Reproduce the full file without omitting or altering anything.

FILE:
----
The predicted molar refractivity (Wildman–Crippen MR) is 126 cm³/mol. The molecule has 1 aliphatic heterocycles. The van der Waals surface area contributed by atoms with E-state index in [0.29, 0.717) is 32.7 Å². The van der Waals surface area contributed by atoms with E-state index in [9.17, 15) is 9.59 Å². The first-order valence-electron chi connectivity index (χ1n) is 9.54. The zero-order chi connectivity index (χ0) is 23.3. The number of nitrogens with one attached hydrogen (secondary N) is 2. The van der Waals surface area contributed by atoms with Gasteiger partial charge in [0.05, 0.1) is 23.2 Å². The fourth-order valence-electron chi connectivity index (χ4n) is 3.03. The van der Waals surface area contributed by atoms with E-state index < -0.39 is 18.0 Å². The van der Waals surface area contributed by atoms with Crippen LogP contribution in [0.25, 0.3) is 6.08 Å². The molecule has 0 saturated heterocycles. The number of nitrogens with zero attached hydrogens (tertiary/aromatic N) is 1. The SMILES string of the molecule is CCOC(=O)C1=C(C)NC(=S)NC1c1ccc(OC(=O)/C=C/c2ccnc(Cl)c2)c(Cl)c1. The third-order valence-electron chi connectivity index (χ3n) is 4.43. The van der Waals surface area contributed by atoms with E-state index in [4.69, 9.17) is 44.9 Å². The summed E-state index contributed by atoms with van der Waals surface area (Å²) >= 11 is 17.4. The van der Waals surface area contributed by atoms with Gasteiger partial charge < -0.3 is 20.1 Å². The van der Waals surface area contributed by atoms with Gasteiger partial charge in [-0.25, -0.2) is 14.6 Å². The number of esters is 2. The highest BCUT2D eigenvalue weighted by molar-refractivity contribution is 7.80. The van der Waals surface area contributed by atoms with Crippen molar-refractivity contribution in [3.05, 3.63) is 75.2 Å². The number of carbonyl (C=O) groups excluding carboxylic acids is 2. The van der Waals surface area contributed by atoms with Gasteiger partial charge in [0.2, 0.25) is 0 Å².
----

The predicted molar refractivity (Wildman–Crippen MR) is 126 cm³/mol. The molecule has 1 aliphatic heterocycles. The van der Waals surface area contributed by atoms with E-state index in [0.29, 0.717) is 32.7 Å². The van der Waals surface area contributed by atoms with E-state index in [9.17, 15) is 9.59 Å². The first-order valence-electron chi connectivity index (χ1n) is 9.54. The zero-order chi connectivity index (χ0) is 23.3. The number of nitrogens with one attached hydrogen (secondary N) is 2. The van der Waals surface area contributed by atoms with Gasteiger partial charge in [0.05, 0.1) is 23.2 Å². The fourth-order valence-electron chi connectivity index (χ4n) is 3.03. The van der Waals surface area contributed by atoms with E-state index < -0.39 is 18.0 Å². The van der Waals surface area contributed by atoms with Crippen LogP contribution in [0.25, 0.3) is 6.08 Å². The molecule has 0 saturated heterocycles. The number of nitrogens with zero attached hydrogens (tertiary/aromatic N) is 1. The SMILES string of the molecule is CCOC(=O)C1=C(C)NC(=S)NC1c1ccc(OC(=O)/C=C/c2ccnc(Cl)c2)c(Cl)c1. The third-order valence-electron chi connectivity index (χ3n) is 4.43. The van der Waals surface area contributed by atoms with E-state index in [4.69, 9.17) is 44.9 Å². The summed E-state index contributed by atoms with van der Waals surface area (Å²) >= 11 is 17.4. The van der Waals surface area contributed by atoms with Gasteiger partial charge < -0.3 is 20.1 Å². The van der Waals surface area contributed by atoms with Gasteiger partial charge in [-0.25, -0.2) is 14.6 Å². The number of esters is 2. The highest BCUT2D eigenvalue weighted by molar-refractivity contribution is 7.80. The van der Waals surface area contributed by atoms with Crippen molar-refractivity contribution in [3.05, 3.63) is 75.2 Å². The number of carbonyl (C=O) groups excluding carboxylic acids is 2. The van der Waals surface area contributed by atoms with Gasteiger partial charge in [0.2, 0.25) is 0 Å².